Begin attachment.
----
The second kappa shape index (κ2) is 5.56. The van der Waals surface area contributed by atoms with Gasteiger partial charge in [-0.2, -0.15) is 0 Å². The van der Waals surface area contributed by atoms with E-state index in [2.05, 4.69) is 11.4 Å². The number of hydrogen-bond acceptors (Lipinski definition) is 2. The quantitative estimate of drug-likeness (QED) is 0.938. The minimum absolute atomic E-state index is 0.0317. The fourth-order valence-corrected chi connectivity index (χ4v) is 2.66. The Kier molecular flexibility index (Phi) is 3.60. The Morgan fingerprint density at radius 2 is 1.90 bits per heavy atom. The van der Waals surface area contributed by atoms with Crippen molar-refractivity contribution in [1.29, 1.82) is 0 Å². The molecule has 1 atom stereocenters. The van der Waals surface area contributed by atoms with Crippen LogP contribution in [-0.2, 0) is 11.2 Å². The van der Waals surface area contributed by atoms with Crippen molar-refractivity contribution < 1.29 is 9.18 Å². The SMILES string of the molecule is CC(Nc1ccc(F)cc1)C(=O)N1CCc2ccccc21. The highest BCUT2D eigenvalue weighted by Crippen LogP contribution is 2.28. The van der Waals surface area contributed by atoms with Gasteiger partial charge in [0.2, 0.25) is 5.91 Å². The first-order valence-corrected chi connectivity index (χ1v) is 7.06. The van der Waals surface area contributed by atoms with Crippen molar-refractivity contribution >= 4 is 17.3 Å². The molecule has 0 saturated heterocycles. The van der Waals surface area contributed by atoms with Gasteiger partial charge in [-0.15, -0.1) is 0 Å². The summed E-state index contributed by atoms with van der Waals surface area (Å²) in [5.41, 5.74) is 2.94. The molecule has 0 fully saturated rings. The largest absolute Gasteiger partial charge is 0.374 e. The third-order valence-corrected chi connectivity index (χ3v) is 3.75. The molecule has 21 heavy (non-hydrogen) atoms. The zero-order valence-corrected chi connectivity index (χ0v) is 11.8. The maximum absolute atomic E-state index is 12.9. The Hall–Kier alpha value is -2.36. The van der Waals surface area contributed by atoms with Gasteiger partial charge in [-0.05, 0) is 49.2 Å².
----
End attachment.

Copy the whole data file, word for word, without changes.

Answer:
The second kappa shape index (κ2) is 5.56. The van der Waals surface area contributed by atoms with Gasteiger partial charge in [-0.2, -0.15) is 0 Å². The van der Waals surface area contributed by atoms with E-state index in [2.05, 4.69) is 11.4 Å². The number of hydrogen-bond acceptors (Lipinski definition) is 2. The quantitative estimate of drug-likeness (QED) is 0.938. The minimum absolute atomic E-state index is 0.0317. The fourth-order valence-corrected chi connectivity index (χ4v) is 2.66. The Kier molecular flexibility index (Phi) is 3.60. The Morgan fingerprint density at radius 2 is 1.90 bits per heavy atom. The van der Waals surface area contributed by atoms with Crippen molar-refractivity contribution in [1.29, 1.82) is 0 Å². The molecule has 1 atom stereocenters. The van der Waals surface area contributed by atoms with Crippen LogP contribution in [-0.2, 0) is 11.2 Å². The van der Waals surface area contributed by atoms with Crippen molar-refractivity contribution < 1.29 is 9.18 Å². The SMILES string of the molecule is CC(Nc1ccc(F)cc1)C(=O)N1CCc2ccccc21. The highest BCUT2D eigenvalue weighted by Crippen LogP contribution is 2.28. The van der Waals surface area contributed by atoms with Gasteiger partial charge in [0.2, 0.25) is 5.91 Å². The first-order valence-corrected chi connectivity index (χ1v) is 7.06. The van der Waals surface area contributed by atoms with Crippen molar-refractivity contribution >= 4 is 17.3 Å². The molecule has 0 saturated heterocycles. The van der Waals surface area contributed by atoms with Gasteiger partial charge in [-0.15, -0.1) is 0 Å². The summed E-state index contributed by atoms with van der Waals surface area (Å²) in [5.41, 5.74) is 2.94. The molecule has 0 fully saturated rings. The largest absolute Gasteiger partial charge is 0.374 e. The third-order valence-corrected chi connectivity index (χ3v) is 3.75. The molecule has 21 heavy (non-hydrogen) atoms. The zero-order valence-corrected chi connectivity index (χ0v) is 11.8. The maximum absolute atomic E-state index is 12.9. The Hall–Kier alpha value is -2.36. The van der Waals surface area contributed by atoms with Gasteiger partial charge in [-0.05, 0) is 49.2 Å².